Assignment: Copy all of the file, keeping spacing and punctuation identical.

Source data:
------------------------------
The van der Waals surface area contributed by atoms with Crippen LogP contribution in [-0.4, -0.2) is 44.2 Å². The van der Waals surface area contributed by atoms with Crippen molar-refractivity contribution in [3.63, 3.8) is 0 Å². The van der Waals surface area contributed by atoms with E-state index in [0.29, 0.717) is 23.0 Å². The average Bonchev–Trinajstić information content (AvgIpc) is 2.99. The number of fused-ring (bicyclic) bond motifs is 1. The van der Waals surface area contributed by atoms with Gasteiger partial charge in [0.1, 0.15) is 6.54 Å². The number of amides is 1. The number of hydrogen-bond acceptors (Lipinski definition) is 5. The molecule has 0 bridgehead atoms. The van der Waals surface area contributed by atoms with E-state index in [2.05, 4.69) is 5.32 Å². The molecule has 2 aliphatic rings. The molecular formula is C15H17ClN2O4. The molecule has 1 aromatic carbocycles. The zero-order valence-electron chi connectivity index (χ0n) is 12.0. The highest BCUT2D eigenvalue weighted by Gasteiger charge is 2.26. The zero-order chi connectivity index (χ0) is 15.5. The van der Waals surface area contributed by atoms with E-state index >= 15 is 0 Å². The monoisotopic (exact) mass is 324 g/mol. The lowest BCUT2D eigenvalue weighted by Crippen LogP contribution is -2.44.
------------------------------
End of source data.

The van der Waals surface area contributed by atoms with Crippen LogP contribution in [-0.4, -0.2) is 44.2 Å². The van der Waals surface area contributed by atoms with Crippen molar-refractivity contribution in [3.63, 3.8) is 0 Å². The van der Waals surface area contributed by atoms with E-state index in [0.29, 0.717) is 23.0 Å². The average Bonchev–Trinajstić information content (AvgIpc) is 2.99. The number of fused-ring (bicyclic) bond motifs is 1. The van der Waals surface area contributed by atoms with Gasteiger partial charge in [0.1, 0.15) is 6.54 Å². The number of amides is 1. The number of hydrogen-bond acceptors (Lipinski definition) is 5. The molecule has 0 bridgehead atoms. The van der Waals surface area contributed by atoms with E-state index in [2.05, 4.69) is 5.32 Å². The molecule has 2 aliphatic rings. The molecular formula is C15H17ClN2O4. The molecule has 1 aromatic carbocycles. The zero-order valence-electron chi connectivity index (χ0n) is 12.0. The highest BCUT2D eigenvalue weighted by Gasteiger charge is 2.26. The zero-order chi connectivity index (χ0) is 15.5. The van der Waals surface area contributed by atoms with E-state index >= 15 is 0 Å². The monoisotopic (exact) mass is 324 g/mol. The lowest BCUT2D eigenvalue weighted by Crippen LogP contribution is -2.44.